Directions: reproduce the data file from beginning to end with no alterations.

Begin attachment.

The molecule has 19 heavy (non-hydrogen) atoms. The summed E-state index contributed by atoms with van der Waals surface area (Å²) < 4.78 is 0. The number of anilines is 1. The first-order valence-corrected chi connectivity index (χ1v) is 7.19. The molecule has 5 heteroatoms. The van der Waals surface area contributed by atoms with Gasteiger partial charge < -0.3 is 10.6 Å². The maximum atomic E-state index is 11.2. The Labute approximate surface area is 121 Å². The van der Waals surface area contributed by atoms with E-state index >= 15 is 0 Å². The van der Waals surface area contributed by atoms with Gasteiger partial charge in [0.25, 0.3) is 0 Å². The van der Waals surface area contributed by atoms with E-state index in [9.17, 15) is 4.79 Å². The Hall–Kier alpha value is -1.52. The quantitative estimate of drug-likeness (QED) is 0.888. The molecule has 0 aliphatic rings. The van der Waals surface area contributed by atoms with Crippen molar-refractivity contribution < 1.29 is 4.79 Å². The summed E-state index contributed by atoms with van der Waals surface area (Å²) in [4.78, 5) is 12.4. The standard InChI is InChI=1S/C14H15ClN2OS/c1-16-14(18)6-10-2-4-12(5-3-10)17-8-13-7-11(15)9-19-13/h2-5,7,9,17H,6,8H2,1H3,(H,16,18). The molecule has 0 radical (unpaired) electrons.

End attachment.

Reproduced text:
The molecule has 19 heavy (non-hydrogen) atoms. The summed E-state index contributed by atoms with van der Waals surface area (Å²) < 4.78 is 0. The number of anilines is 1. The first-order valence-corrected chi connectivity index (χ1v) is 7.19. The molecule has 5 heteroatoms. The van der Waals surface area contributed by atoms with Gasteiger partial charge < -0.3 is 10.6 Å². The maximum atomic E-state index is 11.2. The Labute approximate surface area is 121 Å². The van der Waals surface area contributed by atoms with E-state index >= 15 is 0 Å². The van der Waals surface area contributed by atoms with Gasteiger partial charge in [0.25, 0.3) is 0 Å². The van der Waals surface area contributed by atoms with E-state index in [9.17, 15) is 4.79 Å². The Hall–Kier alpha value is -1.52. The quantitative estimate of drug-likeness (QED) is 0.888. The molecule has 0 aliphatic rings. The van der Waals surface area contributed by atoms with Crippen molar-refractivity contribution < 1.29 is 4.79 Å². The summed E-state index contributed by atoms with van der Waals surface area (Å²) in [4.78, 5) is 12.4. The standard InChI is InChI=1S/C14H15ClN2OS/c1-16-14(18)6-10-2-4-12(5-3-10)17-8-13-7-11(15)9-19-13/h2-5,7,9,17H,6,8H2,1H3,(H,16,18). The molecule has 0 radical (unpaired) electrons.